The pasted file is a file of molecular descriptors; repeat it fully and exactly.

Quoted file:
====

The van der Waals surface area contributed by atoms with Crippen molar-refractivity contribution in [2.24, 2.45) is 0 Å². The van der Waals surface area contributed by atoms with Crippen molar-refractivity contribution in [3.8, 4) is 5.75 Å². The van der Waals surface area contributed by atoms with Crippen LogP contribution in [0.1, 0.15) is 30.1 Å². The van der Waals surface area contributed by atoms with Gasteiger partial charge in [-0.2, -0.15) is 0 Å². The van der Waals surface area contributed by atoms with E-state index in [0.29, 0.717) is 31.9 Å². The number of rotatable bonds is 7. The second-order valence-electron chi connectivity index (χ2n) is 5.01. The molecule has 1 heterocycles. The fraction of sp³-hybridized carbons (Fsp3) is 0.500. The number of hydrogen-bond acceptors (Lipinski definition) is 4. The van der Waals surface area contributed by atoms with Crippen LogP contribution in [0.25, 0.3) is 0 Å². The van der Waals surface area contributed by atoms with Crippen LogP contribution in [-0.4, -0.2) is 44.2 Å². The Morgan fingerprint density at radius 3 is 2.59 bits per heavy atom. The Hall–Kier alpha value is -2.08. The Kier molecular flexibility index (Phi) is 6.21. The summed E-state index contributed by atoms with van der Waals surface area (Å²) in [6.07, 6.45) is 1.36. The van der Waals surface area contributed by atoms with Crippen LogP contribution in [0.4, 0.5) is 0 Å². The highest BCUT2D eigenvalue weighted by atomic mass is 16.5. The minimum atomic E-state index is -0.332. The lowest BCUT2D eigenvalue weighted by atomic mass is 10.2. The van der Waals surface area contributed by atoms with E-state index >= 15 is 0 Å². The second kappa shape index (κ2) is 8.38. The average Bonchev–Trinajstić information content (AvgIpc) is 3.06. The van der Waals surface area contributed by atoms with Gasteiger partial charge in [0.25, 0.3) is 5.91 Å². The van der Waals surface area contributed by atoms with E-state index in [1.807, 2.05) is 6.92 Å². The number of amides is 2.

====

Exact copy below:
The van der Waals surface area contributed by atoms with Crippen molar-refractivity contribution in [2.24, 2.45) is 0 Å². The van der Waals surface area contributed by atoms with Crippen molar-refractivity contribution in [3.8, 4) is 5.75 Å². The van der Waals surface area contributed by atoms with Crippen LogP contribution in [0.1, 0.15) is 30.1 Å². The van der Waals surface area contributed by atoms with Gasteiger partial charge in [-0.2, -0.15) is 0 Å². The van der Waals surface area contributed by atoms with E-state index in [0.29, 0.717) is 31.9 Å². The number of rotatable bonds is 7. The second-order valence-electron chi connectivity index (χ2n) is 5.01. The molecule has 1 heterocycles. The fraction of sp³-hybridized carbons (Fsp3) is 0.500. The number of hydrogen-bond acceptors (Lipinski definition) is 4. The van der Waals surface area contributed by atoms with Crippen LogP contribution in [0.25, 0.3) is 0 Å². The van der Waals surface area contributed by atoms with Crippen LogP contribution in [-0.4, -0.2) is 44.2 Å². The Morgan fingerprint density at radius 3 is 2.59 bits per heavy atom. The Hall–Kier alpha value is -2.08. The Kier molecular flexibility index (Phi) is 6.21. The summed E-state index contributed by atoms with van der Waals surface area (Å²) in [6.07, 6.45) is 1.36. The van der Waals surface area contributed by atoms with Crippen LogP contribution in [0.4, 0.5) is 0 Å². The highest BCUT2D eigenvalue weighted by atomic mass is 16.5. The minimum atomic E-state index is -0.332. The lowest BCUT2D eigenvalue weighted by atomic mass is 10.2. The van der Waals surface area contributed by atoms with E-state index >= 15 is 0 Å². The second kappa shape index (κ2) is 8.38. The average Bonchev–Trinajstić information content (AvgIpc) is 3.06. The van der Waals surface area contributed by atoms with Gasteiger partial charge in [0.25, 0.3) is 5.91 Å². The van der Waals surface area contributed by atoms with E-state index in [1.807, 2.05) is 6.92 Å². The number of amides is 2.